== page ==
In order to reveal the genetic backgrounds and relationships including variability within and among the IPGRI accessions, it is required that a combination of approaches such as morphological trait evaluation and molecular genotyping be applied to identify genes, reveal the richness of allelic polymorphisms, partition the population into heterotic groups, and identify a set of genotypes which maximize their diversity.

Information regarding genetic diversity of breeding materials especially landraces is indispensable for maize improvement. Genetic diversity of maize has usually been assessed based on morphological data characterization using descriptors (Goodman and Bird, 1977), and pedigree analysis through estimation of coancestry coefficients (Mal├ęcot, 1948).

Collecting and analyzing data by this technique is inexpensive in developing countries where labour cost is considerably low. Morphological evaluation is relatively simple and does not require sophisticated technology. Despite the simplicity, these descriptors alone present several limitations such as high demand of time and labour intensiveness.

Again, morphological characters are often influenced by environment, hence are limited in their reliability. In contrast, molecular markers such as SSRs (Warburton et al., 2002), AFLP (Beyene et al., 2006), RFLPs (Dubreuil et al., 1999) and SNPs (Yu et al., 2011) have proven to be powerful in discriminating among accessions. They are immune to environmental effects and have high heritability. Among these, SSRs have been widely used for the study of diversity including population structure and demographic history of domesticated species because of their high level of allelic diversity over RFLPs, AFLPs, or SNPs loci (McGregor et al., 2000; Powell et al., 1996). They are highly polymorphic, reliable (Smith et al., 1997), easy to generate, have low cost, are highly repeatable (Warburton et al., 2002), and are suitable for large-scale investigations as needed for the characterization of genetic resources (Powell et al., 1996). Molecular markers are therefore superior to morphological and biochemical markers because they are more efficient and sensitive in detection of distinct differences arising from mutations among genotypes at DNA level (Melchinger et al., 1991). They are however expensive and demand sophisticated equipment.

In a morphological study involving twenty-two traits Ruiz de Galaretta and Alvarez (2001) evaluated 100 landraces of maize from Northern Spain and came up with seven groups having promising breeding values. Beyene et al. (2005) researched into 62 traditional Ethiopian highland maize using morphological traits and molecular profiling by encompassing AFLPs and SSRs and concluded that variability existed among the selected genotypes. Hartings et al. (2008) reported a large genetic heterogeneity among 54 maize landraces originating from Italy on the basis of morphological and AFLP analyses and revealed four major clusters relating to their geographical origin.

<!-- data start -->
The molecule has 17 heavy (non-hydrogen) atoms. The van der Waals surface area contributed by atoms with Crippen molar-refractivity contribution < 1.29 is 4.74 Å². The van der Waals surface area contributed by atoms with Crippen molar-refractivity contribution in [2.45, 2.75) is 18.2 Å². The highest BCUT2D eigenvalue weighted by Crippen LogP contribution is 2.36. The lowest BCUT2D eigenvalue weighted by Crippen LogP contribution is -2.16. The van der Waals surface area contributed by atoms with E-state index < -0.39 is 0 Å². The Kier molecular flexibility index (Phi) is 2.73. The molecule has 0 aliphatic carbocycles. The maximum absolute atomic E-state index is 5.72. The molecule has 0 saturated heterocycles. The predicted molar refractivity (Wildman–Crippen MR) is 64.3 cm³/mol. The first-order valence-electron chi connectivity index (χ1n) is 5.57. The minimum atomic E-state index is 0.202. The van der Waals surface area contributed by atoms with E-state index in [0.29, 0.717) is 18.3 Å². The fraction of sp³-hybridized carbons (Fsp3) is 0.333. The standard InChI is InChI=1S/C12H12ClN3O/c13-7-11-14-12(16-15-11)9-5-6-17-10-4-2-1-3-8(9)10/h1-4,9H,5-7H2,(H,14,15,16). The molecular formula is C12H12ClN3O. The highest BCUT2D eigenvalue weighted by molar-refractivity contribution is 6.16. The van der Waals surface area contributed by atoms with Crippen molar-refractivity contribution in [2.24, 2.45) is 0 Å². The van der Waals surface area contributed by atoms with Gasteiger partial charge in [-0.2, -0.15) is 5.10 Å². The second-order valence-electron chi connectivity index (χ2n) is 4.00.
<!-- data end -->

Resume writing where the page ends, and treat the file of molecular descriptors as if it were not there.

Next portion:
Rebourg et al. (2001) examined genetic variation among 130 European traditional maize populations and split them into six groups on the basis of morphological and molecular analyses. Analysis of 294 landraces originating from Malawi, Zambia, and Zimbabwe using 34 phenotypic traits partitioned the set into three non-overlapping groups by cluster analysis (Magorokosho, 2006). Obeng-Antwi (2007) performed genetic diversity study on 92 maize landraces from Ghana and observed a large variability among accessions within groups (96 %) rather than among groups using AFLPs and agromorphological traits. Studies by the various researchers confirm the effectiveness of the combined use of morphological evaluation and molecular genotyping.

Therefore for a comprehensive study of the IPGRI genotypes held in IITA with little passport data the combined techniques must be applied to reveal their useful characteristics in terms of allele diversity, unique genotypes worth incorporating in breeding programs, relationships among the genotypes, as well as their evolutionary history.

The main goal of this study was to estimate the level of genetic diversity and relationships among the tropical IPGRI maize landraces in the IITA germplasm repository.

The specific objectives are:
(1)        To determine genetic variation in the IPRGI population by means of agromorphological traits evaluation

To investigate the heritability, genotypic and phenotypic correlations among the IPGRI maize genotypes

To estimate genetic diversity of the IPGRI genotypes using SSR profiling

To assemble the IPGRI population into groups on the basis of genetic distance

To determine the allele diversity and heterozygosity among the genotypes

The research is driven by the hypothesis given below:
That, the IPGRI maize landraces in IITA repository with little passport data are genetically diverse and contain alleles that can be exploited for maize improvement especially in Sub-Saharan Africa.